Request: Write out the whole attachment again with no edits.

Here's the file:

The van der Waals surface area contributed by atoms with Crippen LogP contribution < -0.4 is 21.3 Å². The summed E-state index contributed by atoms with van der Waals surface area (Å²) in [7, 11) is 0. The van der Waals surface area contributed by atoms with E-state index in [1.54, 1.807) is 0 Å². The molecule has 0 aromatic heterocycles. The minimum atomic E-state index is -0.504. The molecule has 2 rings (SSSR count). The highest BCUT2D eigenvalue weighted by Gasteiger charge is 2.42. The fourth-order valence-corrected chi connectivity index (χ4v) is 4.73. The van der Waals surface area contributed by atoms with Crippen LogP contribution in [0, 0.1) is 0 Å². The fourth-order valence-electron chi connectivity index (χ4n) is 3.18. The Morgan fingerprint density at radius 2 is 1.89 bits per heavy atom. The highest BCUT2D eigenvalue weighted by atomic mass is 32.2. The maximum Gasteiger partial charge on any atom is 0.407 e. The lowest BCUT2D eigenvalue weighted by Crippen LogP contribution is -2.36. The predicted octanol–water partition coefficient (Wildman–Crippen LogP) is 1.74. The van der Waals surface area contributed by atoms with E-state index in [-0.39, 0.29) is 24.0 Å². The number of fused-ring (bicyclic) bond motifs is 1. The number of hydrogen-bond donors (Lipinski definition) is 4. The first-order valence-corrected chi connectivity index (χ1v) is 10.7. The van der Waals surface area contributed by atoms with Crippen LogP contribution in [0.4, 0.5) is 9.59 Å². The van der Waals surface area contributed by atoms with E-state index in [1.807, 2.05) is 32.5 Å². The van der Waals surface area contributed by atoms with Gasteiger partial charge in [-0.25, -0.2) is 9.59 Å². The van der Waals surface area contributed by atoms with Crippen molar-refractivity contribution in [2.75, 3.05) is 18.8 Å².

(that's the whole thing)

The van der Waals surface area contributed by atoms with Crippen LogP contribution < -0.4 is 21.3 Å². The summed E-state index contributed by atoms with van der Waals surface area (Å²) in [7, 11) is 0. The van der Waals surface area contributed by atoms with E-state index in [1.54, 1.807) is 0 Å². The molecule has 0 aromatic heterocycles. The minimum atomic E-state index is -0.504. The molecule has 2 rings (SSSR count). The highest BCUT2D eigenvalue weighted by Gasteiger charge is 2.42. The fourth-order valence-corrected chi connectivity index (χ4v) is 4.73. The van der Waals surface area contributed by atoms with Crippen LogP contribution in [0, 0.1) is 0 Å². The fourth-order valence-electron chi connectivity index (χ4n) is 3.18. The Morgan fingerprint density at radius 2 is 1.89 bits per heavy atom. The highest BCUT2D eigenvalue weighted by atomic mass is 32.2. The maximum Gasteiger partial charge on any atom is 0.407 e. The lowest BCUT2D eigenvalue weighted by Crippen LogP contribution is -2.36. The predicted octanol–water partition coefficient (Wildman–Crippen LogP) is 1.74. The van der Waals surface area contributed by atoms with E-state index in [-0.39, 0.29) is 24.0 Å². The number of fused-ring (bicyclic) bond motifs is 1. The number of hydrogen-bond donors (Lipinski definition) is 4. The first-order valence-corrected chi connectivity index (χ1v) is 10.7. The van der Waals surface area contributed by atoms with Crippen LogP contribution in [0.4, 0.5) is 9.59 Å². The van der Waals surface area contributed by atoms with E-state index in [1.807, 2.05) is 32.5 Å². The van der Waals surface area contributed by atoms with Gasteiger partial charge in [-0.25, -0.2) is 9.59 Å². The van der Waals surface area contributed by atoms with Crippen molar-refractivity contribution in [2.75, 3.05) is 18.8 Å².